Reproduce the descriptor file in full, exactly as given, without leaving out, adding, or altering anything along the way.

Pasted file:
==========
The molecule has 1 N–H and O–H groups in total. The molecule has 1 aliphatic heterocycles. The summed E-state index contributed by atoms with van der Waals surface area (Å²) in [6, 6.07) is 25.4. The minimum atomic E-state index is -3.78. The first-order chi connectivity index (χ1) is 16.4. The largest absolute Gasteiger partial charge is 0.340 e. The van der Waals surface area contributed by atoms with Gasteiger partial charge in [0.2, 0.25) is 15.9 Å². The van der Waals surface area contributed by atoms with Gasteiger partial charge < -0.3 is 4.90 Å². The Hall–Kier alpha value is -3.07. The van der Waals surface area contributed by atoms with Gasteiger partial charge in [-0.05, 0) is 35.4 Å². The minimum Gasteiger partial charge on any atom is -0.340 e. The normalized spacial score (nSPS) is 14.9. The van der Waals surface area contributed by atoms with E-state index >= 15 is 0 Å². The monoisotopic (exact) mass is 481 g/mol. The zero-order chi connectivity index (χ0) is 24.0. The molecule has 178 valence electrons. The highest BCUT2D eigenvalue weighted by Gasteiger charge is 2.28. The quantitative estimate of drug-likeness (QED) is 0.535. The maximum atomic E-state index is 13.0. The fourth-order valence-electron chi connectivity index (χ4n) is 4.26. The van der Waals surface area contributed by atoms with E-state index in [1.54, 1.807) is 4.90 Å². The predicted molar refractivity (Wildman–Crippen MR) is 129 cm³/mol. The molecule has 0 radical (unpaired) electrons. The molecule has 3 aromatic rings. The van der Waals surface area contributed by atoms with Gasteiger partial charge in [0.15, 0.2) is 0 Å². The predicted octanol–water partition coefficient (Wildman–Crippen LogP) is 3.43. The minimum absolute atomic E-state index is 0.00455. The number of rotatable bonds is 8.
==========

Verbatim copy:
The molecule has 1 N–H and O–H groups in total. The molecule has 1 aliphatic heterocycles. The summed E-state index contributed by atoms with van der Waals surface area (Å²) in [6, 6.07) is 25.4. The minimum atomic E-state index is -3.78. The first-order chi connectivity index (χ1) is 16.4. The largest absolute Gasteiger partial charge is 0.340 e. The van der Waals surface area contributed by atoms with Gasteiger partial charge in [0.2, 0.25) is 15.9 Å². The van der Waals surface area contributed by atoms with Gasteiger partial charge < -0.3 is 4.90 Å². The Hall–Kier alpha value is -3.07. The van der Waals surface area contributed by atoms with Gasteiger partial charge in [-0.05, 0) is 35.4 Å². The minimum Gasteiger partial charge on any atom is -0.340 e. The normalized spacial score (nSPS) is 14.9. The van der Waals surface area contributed by atoms with E-state index >= 15 is 0 Å². The monoisotopic (exact) mass is 481 g/mol. The zero-order chi connectivity index (χ0) is 24.0. The molecule has 178 valence electrons. The highest BCUT2D eigenvalue weighted by Gasteiger charge is 2.28. The quantitative estimate of drug-likeness (QED) is 0.535. The maximum atomic E-state index is 13.0. The fourth-order valence-electron chi connectivity index (χ4n) is 4.26. The van der Waals surface area contributed by atoms with E-state index in [1.54, 1.807) is 4.90 Å². The predicted molar refractivity (Wildman–Crippen MR) is 129 cm³/mol. The molecule has 0 radical (unpaired) electrons. The molecule has 3 aromatic rings. The van der Waals surface area contributed by atoms with Gasteiger partial charge in [0.15, 0.2) is 0 Å². The predicted octanol–water partition coefficient (Wildman–Crippen LogP) is 3.43. The minimum absolute atomic E-state index is 0.00455. The number of rotatable bonds is 8.